1725 South King Street
    Honolulu, HI 96826

    4. Right next to the McCully Zippy’s is the really popular Sanoya Rahmen. Lounjin just started serving ramen (the spelling varies…they usually include the “h” in Hawaii) and the stuff they serve at Sanoya is what Jin is trying to achieve. This isn’t the kind of ramen you buy at the store, this is much higher quality stuff…but it’s not expensive.

    I’d recommend the Udon Set. It comes with a bowl of Udon and a half portion of chicken katsu. Their curry rahmen is also really good…actually, all their rahmen dishes are excellent.

    Oh, the service there is notoriously slow. But it’s worth it.

    Sanoya Rahmen
    1785 S King St
    Honolulu, HI 96826

    5. Last but not least, if you want genuine, hardcore Hawaiian food you have to head over to Ono Hawaiian Foods. The place is tiny, easy to miss, it’s hard to find parking, and they’re a bit pricey (maybe $10 – $15 for most dishes) but you won’t find more authentic traditional Hawaiian food anywhere else. I’d recommend the Lau Lau and/or the Kalua Pork. And if you’ve never tried it before, you might as well have some Poi (an acquired taste…novices compare it to purple Elmer’s glue). Oh, and if the dish doesn’t come with it, make sure to try some Haupia – a local desert, kind of like a coconut custard. So good.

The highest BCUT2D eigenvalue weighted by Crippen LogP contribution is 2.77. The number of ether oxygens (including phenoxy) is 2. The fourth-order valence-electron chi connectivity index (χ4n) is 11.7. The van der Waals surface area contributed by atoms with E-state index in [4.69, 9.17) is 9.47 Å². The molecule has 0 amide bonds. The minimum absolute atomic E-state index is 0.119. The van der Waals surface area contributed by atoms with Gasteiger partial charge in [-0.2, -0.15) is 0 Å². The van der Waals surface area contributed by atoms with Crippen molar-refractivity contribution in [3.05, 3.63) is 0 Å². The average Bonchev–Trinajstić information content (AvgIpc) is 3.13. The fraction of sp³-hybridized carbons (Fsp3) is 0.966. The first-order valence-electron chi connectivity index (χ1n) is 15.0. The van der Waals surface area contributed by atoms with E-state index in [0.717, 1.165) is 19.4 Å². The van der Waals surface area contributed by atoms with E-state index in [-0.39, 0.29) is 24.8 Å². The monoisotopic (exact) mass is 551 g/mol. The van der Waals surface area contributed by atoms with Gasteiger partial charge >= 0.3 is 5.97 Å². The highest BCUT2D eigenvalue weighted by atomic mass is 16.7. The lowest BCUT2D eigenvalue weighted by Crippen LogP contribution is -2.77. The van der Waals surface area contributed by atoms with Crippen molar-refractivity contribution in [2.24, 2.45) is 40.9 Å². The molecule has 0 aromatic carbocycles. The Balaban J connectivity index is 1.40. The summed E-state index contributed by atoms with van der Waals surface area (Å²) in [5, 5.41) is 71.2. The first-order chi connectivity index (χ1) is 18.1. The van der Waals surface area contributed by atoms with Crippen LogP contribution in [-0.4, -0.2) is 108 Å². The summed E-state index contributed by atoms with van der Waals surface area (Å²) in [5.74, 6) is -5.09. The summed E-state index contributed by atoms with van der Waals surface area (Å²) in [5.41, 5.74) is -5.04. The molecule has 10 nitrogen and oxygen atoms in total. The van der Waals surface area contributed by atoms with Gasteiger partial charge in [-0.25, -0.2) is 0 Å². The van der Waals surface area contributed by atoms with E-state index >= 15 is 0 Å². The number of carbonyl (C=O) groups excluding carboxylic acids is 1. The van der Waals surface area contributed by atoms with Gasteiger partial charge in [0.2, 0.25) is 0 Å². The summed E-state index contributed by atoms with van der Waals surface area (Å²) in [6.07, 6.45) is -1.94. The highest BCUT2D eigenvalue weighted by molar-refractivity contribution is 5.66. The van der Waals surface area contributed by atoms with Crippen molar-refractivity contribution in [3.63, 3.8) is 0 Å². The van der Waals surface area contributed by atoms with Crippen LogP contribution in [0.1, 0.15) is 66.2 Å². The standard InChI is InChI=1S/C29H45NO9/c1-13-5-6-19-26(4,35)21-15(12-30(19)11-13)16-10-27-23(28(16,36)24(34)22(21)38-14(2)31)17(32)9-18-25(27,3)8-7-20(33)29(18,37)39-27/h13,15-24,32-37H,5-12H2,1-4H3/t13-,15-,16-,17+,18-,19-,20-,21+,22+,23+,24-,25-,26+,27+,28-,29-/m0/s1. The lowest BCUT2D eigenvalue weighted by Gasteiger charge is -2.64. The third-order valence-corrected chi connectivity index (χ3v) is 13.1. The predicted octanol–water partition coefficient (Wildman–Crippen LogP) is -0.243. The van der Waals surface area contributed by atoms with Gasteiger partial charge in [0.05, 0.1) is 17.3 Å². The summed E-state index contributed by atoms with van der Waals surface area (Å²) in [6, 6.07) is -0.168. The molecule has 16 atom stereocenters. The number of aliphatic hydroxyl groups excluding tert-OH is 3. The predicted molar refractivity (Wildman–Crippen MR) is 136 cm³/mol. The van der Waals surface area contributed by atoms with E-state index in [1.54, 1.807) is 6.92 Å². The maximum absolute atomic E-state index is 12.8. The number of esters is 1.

Ono Hawaiian Foods
    726 Kapahulu Ave
    Honolulu, HI 96816
    (again, not far from Waikiki)

  4. Ben says:

    If I’m in Honolulu, I’m eating poke everyday. And malasadas (sp?).

  5. Joey says:

    Joseon:

    How can you stand that humidity and muggy weather every summer?

  6. Jennifer says:

    We have done a lot of long-distance road trips for our vacations. If we buy drinks/snacks every time we stop, we will blow through our money in no time. Before the trip we go to Costco and stock up on beef jerkey, raisins, chips, juice, whatever. We keep the big stash in trunk and fill up a small cooler each day with what we will need – we keep that cooler in the back seat.

  7. Joseon says:

    To avoid the heat one could go up to Maine or even Montreal and Toronto. Niagara Falls is a good place o cool off, also.

  8. Genesis Man says:

    Talk to me about home exchange dude: how about I swap you my digs in AZ for your digs in the rainy city, say July 15th or so? it’s a dry heat…

  9. e cho says:

    randall: i appreciate it much. you are choke cool.

    genesis man: yo man, july in arizone? are you crazy!

  10. vince says:

    Cancel a good swim in the pool because of rain?? Seattle kids don’t need no stinkin’ sun to have a good time!! Soak it up over there, it’s all good! It’s your turn now!

  11. […] for a round trip ticket?  What a bargain.  Need to do this more […]